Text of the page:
Today we'll share some leadership activities for high school students. High school is the perfect time for students to gain leadership skills and life skills that will support them on their academic and professional journeys. Leadership is one of the most desired soft skills among employers hiring today and effective leaders help any team or organization improve. Leadership skills do not grow on trees, however, and while some kids are naturally good at bossing other kids around, that’s not what makes a good leader. Leaders do not need to be commanding, extraverted, or aggressive. In fact these qualities can have a negative impact, especially on large, diverse teams with complex goals.
Explore leadership activities for high school students
Good leaders are supportive, great listeners and communicators, and they lead through empathy and mutual respect. Great leaders are open minded and they take risks, which means trying new things, developing self awareness, and actively listening to others. This might sound complicated, but like any skill, leadership can be taught.
Which is why we put together this list of leadership activities for high school students to help you guide your teens toward activities which suit them. Some of them are more traditional, like the National Honors Society and the Future Business Leaders of America. But if you keep reading you might be surprised by some of the fun ways that high school students can learn how to become great leaders!
1. Tutoring and Volunteering
Great teachers make great learners in their students, but they are also great at learning themselves. In fact, studies have shown that when we learn something with the intention of teaching it to others, we learn more effectively than when studying for examinations or for personal enjoyment. Good leaders need to train and support their teams, and they are great at sharing their knowledge with others. They are also themselves eager to learn, and a good leader will be honest when they do not know something.
While some people in positions of power consider it embarrassing to make a mistake or not know something, a good leader will ask a lot of questions, remain honest with themselves, and work hard to fill in the gaps of their knowledge. For students with skills in one or more subjects, they can refine and reinforce their skills by tutoring younger students and those who are struggling.
Tutoring is a great way to gain experience as a volunteer, but there are other actions that support one’s local community: volunteering at a soup kitchen, an animal shelter, or a library can help kids learn the value of service and the importance of giving back while becoming role models.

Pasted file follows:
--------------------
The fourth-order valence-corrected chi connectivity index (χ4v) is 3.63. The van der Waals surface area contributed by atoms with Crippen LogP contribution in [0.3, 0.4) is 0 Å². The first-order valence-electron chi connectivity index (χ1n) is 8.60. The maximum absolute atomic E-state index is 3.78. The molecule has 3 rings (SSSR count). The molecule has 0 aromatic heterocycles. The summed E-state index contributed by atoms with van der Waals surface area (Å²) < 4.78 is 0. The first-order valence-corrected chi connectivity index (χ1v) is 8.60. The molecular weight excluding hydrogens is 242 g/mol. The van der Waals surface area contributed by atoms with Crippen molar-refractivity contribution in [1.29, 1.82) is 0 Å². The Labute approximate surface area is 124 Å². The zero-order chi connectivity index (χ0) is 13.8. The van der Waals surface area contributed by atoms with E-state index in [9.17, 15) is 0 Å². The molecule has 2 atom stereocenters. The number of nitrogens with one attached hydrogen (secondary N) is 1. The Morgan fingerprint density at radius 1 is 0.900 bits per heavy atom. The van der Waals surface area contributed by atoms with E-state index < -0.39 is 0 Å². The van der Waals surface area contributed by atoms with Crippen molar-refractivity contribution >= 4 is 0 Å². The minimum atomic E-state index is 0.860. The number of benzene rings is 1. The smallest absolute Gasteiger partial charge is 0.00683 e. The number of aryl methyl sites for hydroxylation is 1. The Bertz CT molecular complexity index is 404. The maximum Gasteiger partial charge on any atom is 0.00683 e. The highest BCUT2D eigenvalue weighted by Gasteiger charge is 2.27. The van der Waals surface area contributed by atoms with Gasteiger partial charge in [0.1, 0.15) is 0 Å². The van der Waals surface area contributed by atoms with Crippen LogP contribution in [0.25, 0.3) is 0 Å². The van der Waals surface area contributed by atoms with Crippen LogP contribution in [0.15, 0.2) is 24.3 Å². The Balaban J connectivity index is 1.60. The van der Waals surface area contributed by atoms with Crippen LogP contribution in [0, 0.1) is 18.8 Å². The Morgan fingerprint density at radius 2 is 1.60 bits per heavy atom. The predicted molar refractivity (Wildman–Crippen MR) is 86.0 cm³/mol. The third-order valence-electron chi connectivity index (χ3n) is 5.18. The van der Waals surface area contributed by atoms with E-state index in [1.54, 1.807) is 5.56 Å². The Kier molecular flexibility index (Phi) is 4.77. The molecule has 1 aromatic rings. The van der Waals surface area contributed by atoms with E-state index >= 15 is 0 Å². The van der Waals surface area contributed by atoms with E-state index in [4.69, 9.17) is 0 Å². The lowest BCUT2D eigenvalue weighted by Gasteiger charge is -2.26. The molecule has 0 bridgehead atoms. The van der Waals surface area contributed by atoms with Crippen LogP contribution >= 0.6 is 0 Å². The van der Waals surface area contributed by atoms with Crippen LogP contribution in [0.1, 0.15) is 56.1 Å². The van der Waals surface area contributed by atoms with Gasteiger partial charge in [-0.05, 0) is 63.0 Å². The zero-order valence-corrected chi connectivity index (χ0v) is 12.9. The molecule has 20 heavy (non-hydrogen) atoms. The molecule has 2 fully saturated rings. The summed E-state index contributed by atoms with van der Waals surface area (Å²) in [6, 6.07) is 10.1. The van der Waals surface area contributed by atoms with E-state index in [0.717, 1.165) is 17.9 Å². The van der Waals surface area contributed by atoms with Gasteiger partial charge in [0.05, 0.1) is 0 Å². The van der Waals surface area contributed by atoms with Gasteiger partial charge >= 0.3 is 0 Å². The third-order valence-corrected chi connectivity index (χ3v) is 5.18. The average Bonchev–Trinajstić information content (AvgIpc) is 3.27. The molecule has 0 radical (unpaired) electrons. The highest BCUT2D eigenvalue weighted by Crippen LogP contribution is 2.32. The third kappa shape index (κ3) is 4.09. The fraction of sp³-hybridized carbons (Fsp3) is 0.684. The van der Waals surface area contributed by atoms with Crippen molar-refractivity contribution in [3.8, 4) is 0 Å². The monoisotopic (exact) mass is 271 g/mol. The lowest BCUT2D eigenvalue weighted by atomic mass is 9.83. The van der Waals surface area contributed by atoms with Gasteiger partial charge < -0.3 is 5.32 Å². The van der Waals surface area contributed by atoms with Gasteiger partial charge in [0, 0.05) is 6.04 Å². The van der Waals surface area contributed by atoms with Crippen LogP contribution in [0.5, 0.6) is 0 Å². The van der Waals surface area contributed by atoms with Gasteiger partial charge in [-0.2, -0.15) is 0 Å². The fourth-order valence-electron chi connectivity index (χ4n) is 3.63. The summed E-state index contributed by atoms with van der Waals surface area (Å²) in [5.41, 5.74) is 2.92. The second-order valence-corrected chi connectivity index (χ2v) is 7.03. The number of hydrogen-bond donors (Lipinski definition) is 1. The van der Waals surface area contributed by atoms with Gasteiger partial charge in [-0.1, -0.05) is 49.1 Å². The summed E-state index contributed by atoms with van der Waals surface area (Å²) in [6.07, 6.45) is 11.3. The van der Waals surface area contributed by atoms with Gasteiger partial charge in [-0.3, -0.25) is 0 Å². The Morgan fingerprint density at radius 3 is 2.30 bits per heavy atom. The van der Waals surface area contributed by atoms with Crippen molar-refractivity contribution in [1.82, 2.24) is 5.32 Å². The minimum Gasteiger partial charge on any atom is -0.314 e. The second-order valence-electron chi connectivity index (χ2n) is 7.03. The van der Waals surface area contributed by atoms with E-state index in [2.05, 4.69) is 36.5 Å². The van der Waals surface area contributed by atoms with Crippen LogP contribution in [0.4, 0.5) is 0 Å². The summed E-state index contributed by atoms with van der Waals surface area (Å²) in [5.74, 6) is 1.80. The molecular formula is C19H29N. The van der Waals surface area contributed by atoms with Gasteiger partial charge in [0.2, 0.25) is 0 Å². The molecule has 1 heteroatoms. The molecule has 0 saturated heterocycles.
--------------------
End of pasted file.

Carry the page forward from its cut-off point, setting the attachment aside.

2. High School AP Courses
Advanced Placement courses are introductory college and university courses offered to advanced high school students. These courses vary depending on one’s high school. The most commonly taught ones are Chemistry, Biology, English, History, and Calculus, but some schools offer AP Computer Science, Art and Design, Geography, Economics, International Languages, and more. At the culmination of these courses, students have the opportunity to complete an exam which can allow them to use the course for college credit.
They are an excellent means of getting a leg up and saving some money in college, but they are also great opportunities to see how university differs from high school and how to go deeper into their interests. AP courses are intentionally challenging, and they might be the hardest academic experience yet for many high school juniors and seniors. But by completing AP courses, students can gain confidence and expertise that can serve them well throughout their lives.
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3. Put the “A” in “STEAM”
Creative pursuits are never a waste of time. Especially for students, organized creative activities such as painting, music, cooking, and theater have incredible benefits for a growing mind. Learning music reinforces the patterns, logic, and relationships in both math and reading. Drawing and painting have long been primary ways in which students of Biology, Geography, and Architecture relate to the world around them, especially before the advent of photography and smartphones. Even with these advanced technologies, drawing a living organism by hand is a painstaking but mesmerizing activity that improves knowledge of physical biological structures.
The acronym STEAM was first advocated as a replacement for STEM by the Rhode Island School of Design, which argued that the creative arts help integrate the skills required for STEM while also helping students to become more well-rounded, expressive, and organized. Aside from patience, problem solving, and attention to detail, art is itself a transformative process of discovery, both of the artist herself and of the world around her.